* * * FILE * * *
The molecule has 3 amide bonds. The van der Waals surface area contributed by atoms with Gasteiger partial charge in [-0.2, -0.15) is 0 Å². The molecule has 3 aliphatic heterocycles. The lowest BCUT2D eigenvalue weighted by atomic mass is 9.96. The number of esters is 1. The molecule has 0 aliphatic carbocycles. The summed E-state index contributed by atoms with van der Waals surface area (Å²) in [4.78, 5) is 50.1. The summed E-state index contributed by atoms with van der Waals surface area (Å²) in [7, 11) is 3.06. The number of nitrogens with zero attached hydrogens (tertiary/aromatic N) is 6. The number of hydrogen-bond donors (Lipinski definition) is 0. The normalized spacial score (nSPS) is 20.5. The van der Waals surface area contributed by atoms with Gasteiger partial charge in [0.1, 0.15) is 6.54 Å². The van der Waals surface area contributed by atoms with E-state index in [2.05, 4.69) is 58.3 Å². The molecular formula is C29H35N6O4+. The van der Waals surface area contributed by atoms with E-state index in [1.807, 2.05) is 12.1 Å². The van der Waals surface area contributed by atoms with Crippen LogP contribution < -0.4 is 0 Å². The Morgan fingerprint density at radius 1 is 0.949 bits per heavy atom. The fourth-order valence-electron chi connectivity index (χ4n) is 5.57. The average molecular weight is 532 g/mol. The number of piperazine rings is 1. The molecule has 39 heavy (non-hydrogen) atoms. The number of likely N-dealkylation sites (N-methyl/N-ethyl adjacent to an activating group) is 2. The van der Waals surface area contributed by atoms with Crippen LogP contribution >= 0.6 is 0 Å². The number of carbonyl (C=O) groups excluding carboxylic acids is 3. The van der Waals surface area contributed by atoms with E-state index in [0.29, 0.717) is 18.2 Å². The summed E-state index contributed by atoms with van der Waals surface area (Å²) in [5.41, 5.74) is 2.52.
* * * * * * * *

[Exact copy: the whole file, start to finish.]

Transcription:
The molecule has 3 amide bonds. The van der Waals surface area contributed by atoms with Gasteiger partial charge in [-0.2, -0.15) is 0 Å². The molecule has 3 aliphatic heterocycles. The lowest BCUT2D eigenvalue weighted by atomic mass is 9.96. The number of esters is 1. The molecule has 0 aliphatic carbocycles. The summed E-state index contributed by atoms with van der Waals surface area (Å²) in [4.78, 5) is 50.1. The summed E-state index contributed by atoms with van der Waals surface area (Å²) in [7, 11) is 3.06. The number of nitrogens with zero attached hydrogens (tertiary/aromatic N) is 6. The number of hydrogen-bond donors (Lipinski definition) is 0. The normalized spacial score (nSPS) is 20.5. The van der Waals surface area contributed by atoms with Gasteiger partial charge in [0.1, 0.15) is 6.54 Å². The van der Waals surface area contributed by atoms with E-state index in [2.05, 4.69) is 58.3 Å². The molecular formula is C29H35N6O4+. The van der Waals surface area contributed by atoms with E-state index in [1.807, 2.05) is 12.1 Å². The van der Waals surface area contributed by atoms with Crippen LogP contribution < -0.4 is 0 Å². The Morgan fingerprint density at radius 1 is 0.949 bits per heavy atom. The fourth-order valence-electron chi connectivity index (χ4n) is 5.57. The average molecular weight is 532 g/mol. The number of piperazine rings is 1. The molecule has 39 heavy (non-hydrogen) atoms. The number of likely N-dealkylation sites (N-methyl/N-ethyl adjacent to an activating group) is 2. The van der Waals surface area contributed by atoms with Crippen LogP contribution >= 0.6 is 0 Å². The number of carbonyl (C=O) groups excluding carboxylic acids is 3. The van der Waals surface area contributed by atoms with E-state index in [0.29, 0.717) is 18.2 Å². The summed E-state index contributed by atoms with van der Waals surface area (Å²) in [5.41, 5.74) is 2.52.